Pyoor Indian

Every other Sunday afternoon or so I’ve taken to having lunch with my cousin at Komala Vilas, which is pretty much the epitome of South Indian pyoor vegetarian food in these parts. The place has a personality that isn’t just attributable to the food; the people who run it are… unique. 

My cousin’s made friends, after a fashion, with one of the older men who runs the place. His speciality seems to be acting like a crotchety but ultimately nice old guy. My cousin seems to think he’s mostly harmless. 

He wandered over to our table last weekend and cracked jokes with my cousin about the amount of food he was polishing off. Then he turned to me. “You seem like a really nice, pretty girl. Why don’t you wear a pottu*, like a nice Tamil girl?” I laughed, because I’m pretty sure every girl in my generation’s heard that before, usually while at a location that’s not traditionally a touchstone of South Indian religion. 

“And one other thing, except I’m afraid you’ll hit me with the hand you’re eating with.”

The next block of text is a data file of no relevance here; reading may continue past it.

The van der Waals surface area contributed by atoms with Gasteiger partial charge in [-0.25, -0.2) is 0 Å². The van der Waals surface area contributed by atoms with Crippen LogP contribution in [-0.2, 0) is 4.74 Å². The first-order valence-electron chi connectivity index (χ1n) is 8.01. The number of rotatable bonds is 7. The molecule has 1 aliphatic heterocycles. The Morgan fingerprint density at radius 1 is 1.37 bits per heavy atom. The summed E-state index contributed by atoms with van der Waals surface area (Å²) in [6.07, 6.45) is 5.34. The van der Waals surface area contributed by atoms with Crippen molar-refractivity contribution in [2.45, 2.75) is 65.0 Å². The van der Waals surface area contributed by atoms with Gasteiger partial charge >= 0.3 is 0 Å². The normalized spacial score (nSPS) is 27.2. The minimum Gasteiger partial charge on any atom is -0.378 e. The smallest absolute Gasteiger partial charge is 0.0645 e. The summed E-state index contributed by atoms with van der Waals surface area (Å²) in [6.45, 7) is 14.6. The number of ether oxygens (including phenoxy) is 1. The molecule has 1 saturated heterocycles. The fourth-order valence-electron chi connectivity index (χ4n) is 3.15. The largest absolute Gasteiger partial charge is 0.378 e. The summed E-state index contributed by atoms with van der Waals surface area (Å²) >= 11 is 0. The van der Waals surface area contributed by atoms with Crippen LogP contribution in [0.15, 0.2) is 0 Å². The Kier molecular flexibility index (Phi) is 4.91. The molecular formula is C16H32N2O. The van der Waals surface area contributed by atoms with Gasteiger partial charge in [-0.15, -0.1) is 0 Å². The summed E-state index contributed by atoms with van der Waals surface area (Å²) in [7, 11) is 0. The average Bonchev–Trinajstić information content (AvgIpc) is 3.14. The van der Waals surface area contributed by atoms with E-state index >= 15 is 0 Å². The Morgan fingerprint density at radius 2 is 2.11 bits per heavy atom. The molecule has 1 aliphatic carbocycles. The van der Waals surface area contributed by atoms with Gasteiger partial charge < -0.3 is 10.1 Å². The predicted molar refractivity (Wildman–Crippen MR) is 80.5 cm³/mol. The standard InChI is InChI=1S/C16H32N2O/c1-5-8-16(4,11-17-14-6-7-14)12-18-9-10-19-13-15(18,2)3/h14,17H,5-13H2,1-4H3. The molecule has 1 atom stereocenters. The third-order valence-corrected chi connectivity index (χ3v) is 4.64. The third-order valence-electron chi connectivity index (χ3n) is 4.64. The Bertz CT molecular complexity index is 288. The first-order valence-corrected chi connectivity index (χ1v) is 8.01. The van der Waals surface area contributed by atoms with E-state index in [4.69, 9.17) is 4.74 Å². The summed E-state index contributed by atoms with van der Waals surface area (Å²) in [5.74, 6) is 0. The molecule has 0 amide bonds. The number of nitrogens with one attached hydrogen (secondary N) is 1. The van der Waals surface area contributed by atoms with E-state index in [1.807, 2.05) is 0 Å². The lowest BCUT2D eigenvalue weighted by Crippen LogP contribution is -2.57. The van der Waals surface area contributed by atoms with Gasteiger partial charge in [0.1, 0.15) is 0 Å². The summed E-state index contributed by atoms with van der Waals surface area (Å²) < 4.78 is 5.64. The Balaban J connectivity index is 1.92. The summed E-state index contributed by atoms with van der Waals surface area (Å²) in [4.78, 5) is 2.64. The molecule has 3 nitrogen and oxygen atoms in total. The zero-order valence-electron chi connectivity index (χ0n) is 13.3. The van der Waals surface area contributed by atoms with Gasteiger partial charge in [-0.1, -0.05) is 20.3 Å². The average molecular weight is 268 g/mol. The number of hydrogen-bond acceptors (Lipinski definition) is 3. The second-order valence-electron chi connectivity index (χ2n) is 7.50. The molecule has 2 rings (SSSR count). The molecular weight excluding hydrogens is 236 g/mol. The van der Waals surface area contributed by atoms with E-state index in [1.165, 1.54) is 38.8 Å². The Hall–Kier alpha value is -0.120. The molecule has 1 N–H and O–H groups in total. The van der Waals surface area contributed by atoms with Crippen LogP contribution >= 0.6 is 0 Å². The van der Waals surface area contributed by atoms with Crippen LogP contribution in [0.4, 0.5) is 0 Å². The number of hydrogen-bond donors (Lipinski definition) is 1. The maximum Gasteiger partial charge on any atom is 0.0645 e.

“No, go ahead, let’s hear it,” I said, because I mostly found this amusing. 

“You should also wear a bangle! It doesn’t have to be gold, you know? It’s our tradition, isn’t it?” 

I laughed a little more, because he sounded exactly like my mother, only male. “You think I’m joking, but I’m not,” he said severely, waggling his finger at me. “I’ll remember the next time you’re here.” 

Then he asked us very seriously if we wanted more ghee or pickle and told us to enjoy our food. 

I’d normally take this sort of thing as a joke. I’m not overly fond of people telling me how South Indian/Brahmin/female I should be. But the more I thought about it, the more I saw it as a challenge. 

Today, before I left, I dug out an old pottu packet out and used one, and then found a random wrist cuff and put that on.  Then I wore the latest kurti I’d brought back home, and sailed out to show Crotchety Uncle that I could be as Indian as any of ’em. 

Komala Vilas was packed to the gills with tired parents and loud children and penurious students and a scary old lady who has been known to beat people about the head. 

But Crotchety Uncle was nowhere to be seen. 


* “The dot” that signifies you being female and Hindu. Unfortunately I don’t know what exactly it signifies or what its history is.  

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